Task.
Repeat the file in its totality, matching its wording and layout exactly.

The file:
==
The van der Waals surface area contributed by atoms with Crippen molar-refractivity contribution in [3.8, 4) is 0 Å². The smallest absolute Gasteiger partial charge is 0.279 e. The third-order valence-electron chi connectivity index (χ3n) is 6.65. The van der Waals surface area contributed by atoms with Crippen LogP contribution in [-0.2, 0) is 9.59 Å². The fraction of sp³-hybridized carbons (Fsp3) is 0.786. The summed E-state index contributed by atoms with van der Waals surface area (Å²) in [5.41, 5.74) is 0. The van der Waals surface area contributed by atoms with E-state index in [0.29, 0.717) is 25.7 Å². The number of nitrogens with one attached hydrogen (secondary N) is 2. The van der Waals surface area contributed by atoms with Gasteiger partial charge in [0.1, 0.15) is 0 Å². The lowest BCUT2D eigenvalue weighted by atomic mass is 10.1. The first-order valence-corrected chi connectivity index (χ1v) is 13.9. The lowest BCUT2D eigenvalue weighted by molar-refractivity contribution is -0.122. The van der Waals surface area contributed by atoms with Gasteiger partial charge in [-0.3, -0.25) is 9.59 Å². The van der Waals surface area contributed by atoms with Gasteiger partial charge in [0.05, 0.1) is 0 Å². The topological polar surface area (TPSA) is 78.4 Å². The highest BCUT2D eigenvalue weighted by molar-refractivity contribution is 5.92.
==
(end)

The van der Waals surface area contributed by atoms with Crippen molar-refractivity contribution in [3.8, 4) is 0 Å². The smallest absolute Gasteiger partial charge is 0.279 e. The third-order valence-electron chi connectivity index (χ3n) is 6.65. The van der Waals surface area contributed by atoms with Crippen LogP contribution in [-0.2, 0) is 9.59 Å². The fraction of sp³-hybridized carbons (Fsp3) is 0.786. The summed E-state index contributed by atoms with van der Waals surface area (Å²) in [5.41, 5.74) is 0. The van der Waals surface area contributed by atoms with E-state index in [0.29, 0.717) is 25.7 Å². The number of nitrogens with one attached hydrogen (secondary N) is 2. The van der Waals surface area contributed by atoms with Gasteiger partial charge in [0.1, 0.15) is 0 Å². The lowest BCUT2D eigenvalue weighted by atomic mass is 10.1. The first-order valence-corrected chi connectivity index (χ1v) is 13.9. The lowest BCUT2D eigenvalue weighted by molar-refractivity contribution is -0.122. The van der Waals surface area contributed by atoms with Gasteiger partial charge in [-0.3, -0.25) is 9.59 Å². The van der Waals surface area contributed by atoms with Gasteiger partial charge in [0.05, 0.1) is 0 Å². The topological polar surface area (TPSA) is 78.4 Å². The highest BCUT2D eigenvalue weighted by molar-refractivity contribution is 5.92.